You can have your own subjective insights without imposing them on others or using them to ignore verifiable facts or lobbying to have your subjective perceptions enshrined in law. All these things the faux postmodernists attempt. Subjective and objective must walk hand in hand, recognizing their respective spheres of influence. A police officer might follow a hunch or rely on intuition (subjective) to solve a murder but a conviction can only be upheld by evidence gathered and proven in court. Many scientific breakthroughs began as dreams or flashes of insight but these must also be subjected to the rigours of the scientific method.
The great mathematician Ramanujan said that the Hindu goddess Namagiri would appear in his dreams, delivering mathematical insights, which he would write down when he awoke. He described one of them as follows:
While asleep, I had an unusual experience. There was a red screen formed by flowing blood, as it were. I was observing it. Suddenly a hand began to write on the screen. I became all attention. That hand wrote a number of elliptic integrals. They stuck to my mind. As soon as I woke up, I committed them to writing.”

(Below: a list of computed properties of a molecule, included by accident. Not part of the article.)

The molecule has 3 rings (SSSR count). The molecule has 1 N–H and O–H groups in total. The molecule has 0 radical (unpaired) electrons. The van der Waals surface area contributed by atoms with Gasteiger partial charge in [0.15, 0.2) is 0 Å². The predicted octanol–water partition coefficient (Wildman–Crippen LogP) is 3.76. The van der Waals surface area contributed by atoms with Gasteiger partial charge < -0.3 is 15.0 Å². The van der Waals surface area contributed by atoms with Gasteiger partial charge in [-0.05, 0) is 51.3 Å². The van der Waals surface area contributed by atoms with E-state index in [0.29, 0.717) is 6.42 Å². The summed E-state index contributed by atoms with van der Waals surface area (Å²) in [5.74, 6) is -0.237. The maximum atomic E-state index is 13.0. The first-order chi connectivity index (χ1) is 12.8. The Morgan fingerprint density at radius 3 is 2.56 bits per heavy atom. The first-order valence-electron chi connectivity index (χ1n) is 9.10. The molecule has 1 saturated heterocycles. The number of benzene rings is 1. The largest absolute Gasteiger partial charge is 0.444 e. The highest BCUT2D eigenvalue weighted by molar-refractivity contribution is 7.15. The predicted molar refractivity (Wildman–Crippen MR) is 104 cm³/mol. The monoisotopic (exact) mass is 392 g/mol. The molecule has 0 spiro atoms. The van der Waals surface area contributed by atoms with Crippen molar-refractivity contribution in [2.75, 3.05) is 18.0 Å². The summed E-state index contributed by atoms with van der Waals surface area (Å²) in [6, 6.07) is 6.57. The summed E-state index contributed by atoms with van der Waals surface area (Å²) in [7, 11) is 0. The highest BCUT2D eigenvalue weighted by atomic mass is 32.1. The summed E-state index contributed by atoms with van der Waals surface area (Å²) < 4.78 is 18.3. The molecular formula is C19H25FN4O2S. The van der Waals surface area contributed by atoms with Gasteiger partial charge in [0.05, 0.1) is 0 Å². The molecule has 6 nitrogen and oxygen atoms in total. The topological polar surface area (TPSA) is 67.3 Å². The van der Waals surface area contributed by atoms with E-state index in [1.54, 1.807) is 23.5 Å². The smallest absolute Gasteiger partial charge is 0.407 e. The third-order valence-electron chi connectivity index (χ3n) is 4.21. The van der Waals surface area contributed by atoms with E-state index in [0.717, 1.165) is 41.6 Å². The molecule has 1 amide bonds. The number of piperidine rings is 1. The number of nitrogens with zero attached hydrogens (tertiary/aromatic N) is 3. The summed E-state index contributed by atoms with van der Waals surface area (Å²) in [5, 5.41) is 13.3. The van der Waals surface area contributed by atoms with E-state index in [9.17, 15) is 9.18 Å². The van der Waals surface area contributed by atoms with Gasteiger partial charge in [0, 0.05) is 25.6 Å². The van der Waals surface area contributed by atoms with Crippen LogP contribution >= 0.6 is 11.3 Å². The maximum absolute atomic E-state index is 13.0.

The Cambridge University mathematician Godfrey H. Hardy, who worked with Ramanujan, said that if mathematicians were rated on the basis of pure talent on a scale from 0 to 100, he himself would be worth 25, J.E. Littlewood 30, David Hilbert 80, and Srinivasa Ramanujan 100.
When Ramanujan first arrived at Cambridge he insisted that his mathematical insights just came to him or were dictated by God (subjective) but professor Hardy, recognizing his genius, worked with him to provide objective verification based on principles acceptable to the scientific community. This was a very fruitful partnership. The word genius comes from the Latin word of the same name, meaning, “guardian deity or spirit which watches over each person from birth” or “innate ability.”
We become much more effective as a result of integration and the world is a more peaceful place without the either/or mindset of fundamentalism.
The amazing life of Ramanujan was made into a feature film which I highly recommend (see Recommended Viewing section for movie trailer).
(C) Adrian Charles Smith 2020